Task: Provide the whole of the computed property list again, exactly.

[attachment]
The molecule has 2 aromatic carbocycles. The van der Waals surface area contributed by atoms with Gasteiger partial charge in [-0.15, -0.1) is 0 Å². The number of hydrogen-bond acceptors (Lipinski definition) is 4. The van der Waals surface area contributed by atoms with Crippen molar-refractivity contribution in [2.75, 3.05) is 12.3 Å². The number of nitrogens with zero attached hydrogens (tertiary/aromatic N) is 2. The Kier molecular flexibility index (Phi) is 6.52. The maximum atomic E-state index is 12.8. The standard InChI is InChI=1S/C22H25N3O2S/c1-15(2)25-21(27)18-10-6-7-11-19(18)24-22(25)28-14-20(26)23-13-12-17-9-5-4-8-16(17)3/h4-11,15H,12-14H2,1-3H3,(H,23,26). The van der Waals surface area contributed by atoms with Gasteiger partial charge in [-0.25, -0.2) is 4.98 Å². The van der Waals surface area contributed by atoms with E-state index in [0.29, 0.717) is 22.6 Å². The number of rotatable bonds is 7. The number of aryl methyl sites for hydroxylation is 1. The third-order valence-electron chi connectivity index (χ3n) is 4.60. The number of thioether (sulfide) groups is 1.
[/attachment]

The molecule has 2 aromatic carbocycles. The van der Waals surface area contributed by atoms with Gasteiger partial charge in [-0.15, -0.1) is 0 Å². The number of hydrogen-bond acceptors (Lipinski definition) is 4. The van der Waals surface area contributed by atoms with Crippen molar-refractivity contribution in [2.75, 3.05) is 12.3 Å². The number of nitrogens with zero attached hydrogens (tertiary/aromatic N) is 2. The Kier molecular flexibility index (Phi) is 6.52. The maximum atomic E-state index is 12.8. The standard InChI is InChI=1S/C22H25N3O2S/c1-15(2)25-21(27)18-10-6-7-11-19(18)24-22(25)28-14-20(26)23-13-12-17-9-5-4-8-16(17)3/h4-11,15H,12-14H2,1-3H3,(H,23,26). The van der Waals surface area contributed by atoms with Gasteiger partial charge in [-0.25, -0.2) is 4.98 Å². The van der Waals surface area contributed by atoms with E-state index in [0.29, 0.717) is 22.6 Å². The number of rotatable bonds is 7. The number of aryl methyl sites for hydroxylation is 1. The third-order valence-electron chi connectivity index (χ3n) is 4.60. The number of thioether (sulfide) groups is 1.